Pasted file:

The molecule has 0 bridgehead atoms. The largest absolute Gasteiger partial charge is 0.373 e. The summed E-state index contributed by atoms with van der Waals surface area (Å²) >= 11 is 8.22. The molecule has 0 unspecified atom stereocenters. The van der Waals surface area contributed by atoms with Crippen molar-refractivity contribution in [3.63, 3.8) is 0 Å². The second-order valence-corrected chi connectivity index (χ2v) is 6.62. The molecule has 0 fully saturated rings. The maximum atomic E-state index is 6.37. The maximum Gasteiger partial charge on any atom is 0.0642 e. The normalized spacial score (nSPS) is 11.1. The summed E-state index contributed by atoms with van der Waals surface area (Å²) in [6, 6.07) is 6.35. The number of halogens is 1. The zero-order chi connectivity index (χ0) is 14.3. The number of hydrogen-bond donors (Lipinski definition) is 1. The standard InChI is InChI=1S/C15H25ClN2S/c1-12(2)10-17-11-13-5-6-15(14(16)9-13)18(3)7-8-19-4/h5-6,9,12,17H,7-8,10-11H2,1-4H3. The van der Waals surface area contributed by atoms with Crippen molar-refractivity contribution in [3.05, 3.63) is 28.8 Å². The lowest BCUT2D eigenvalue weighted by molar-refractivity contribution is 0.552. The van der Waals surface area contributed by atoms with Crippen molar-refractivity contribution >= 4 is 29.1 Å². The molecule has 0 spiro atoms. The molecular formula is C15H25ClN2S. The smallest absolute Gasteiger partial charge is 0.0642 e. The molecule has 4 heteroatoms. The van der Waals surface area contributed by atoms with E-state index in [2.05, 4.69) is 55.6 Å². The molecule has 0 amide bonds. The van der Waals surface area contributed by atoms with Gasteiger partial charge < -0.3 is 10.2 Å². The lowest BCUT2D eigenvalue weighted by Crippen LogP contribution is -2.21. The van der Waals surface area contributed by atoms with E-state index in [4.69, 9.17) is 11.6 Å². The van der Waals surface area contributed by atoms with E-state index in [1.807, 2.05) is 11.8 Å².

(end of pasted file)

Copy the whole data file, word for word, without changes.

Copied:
The molecule has 0 bridgehead atoms. The largest absolute Gasteiger partial charge is 0.373 e. The summed E-state index contributed by atoms with van der Waals surface area (Å²) >= 11 is 8.22. The molecule has 0 unspecified atom stereocenters. The van der Waals surface area contributed by atoms with Crippen molar-refractivity contribution in [3.63, 3.8) is 0 Å². The second-order valence-corrected chi connectivity index (χ2v) is 6.62. The molecule has 0 fully saturated rings. The maximum atomic E-state index is 6.37. The maximum Gasteiger partial charge on any atom is 0.0642 e. The normalized spacial score (nSPS) is 11.1. The summed E-state index contributed by atoms with van der Waals surface area (Å²) in [6, 6.07) is 6.35. The number of halogens is 1. The zero-order chi connectivity index (χ0) is 14.3. The number of hydrogen-bond donors (Lipinski definition) is 1. The standard InChI is InChI=1S/C15H25ClN2S/c1-12(2)10-17-11-13-5-6-15(14(16)9-13)18(3)7-8-19-4/h5-6,9,12,17H,7-8,10-11H2,1-4H3. The van der Waals surface area contributed by atoms with Crippen molar-refractivity contribution in [3.05, 3.63) is 28.8 Å². The lowest BCUT2D eigenvalue weighted by molar-refractivity contribution is 0.552. The van der Waals surface area contributed by atoms with Crippen molar-refractivity contribution >= 4 is 29.1 Å². The molecule has 0 spiro atoms. The molecular formula is C15H25ClN2S. The smallest absolute Gasteiger partial charge is 0.0642 e. The molecule has 4 heteroatoms. The van der Waals surface area contributed by atoms with E-state index in [2.05, 4.69) is 55.6 Å². The molecule has 0 amide bonds. The van der Waals surface area contributed by atoms with Gasteiger partial charge < -0.3 is 10.2 Å². The lowest BCUT2D eigenvalue weighted by Crippen LogP contribution is -2.21. The van der Waals surface area contributed by atoms with E-state index in [4.69, 9.17) is 11.6 Å². The van der Waals surface area contributed by atoms with E-state index in [1.807, 2.05) is 11.8 Å².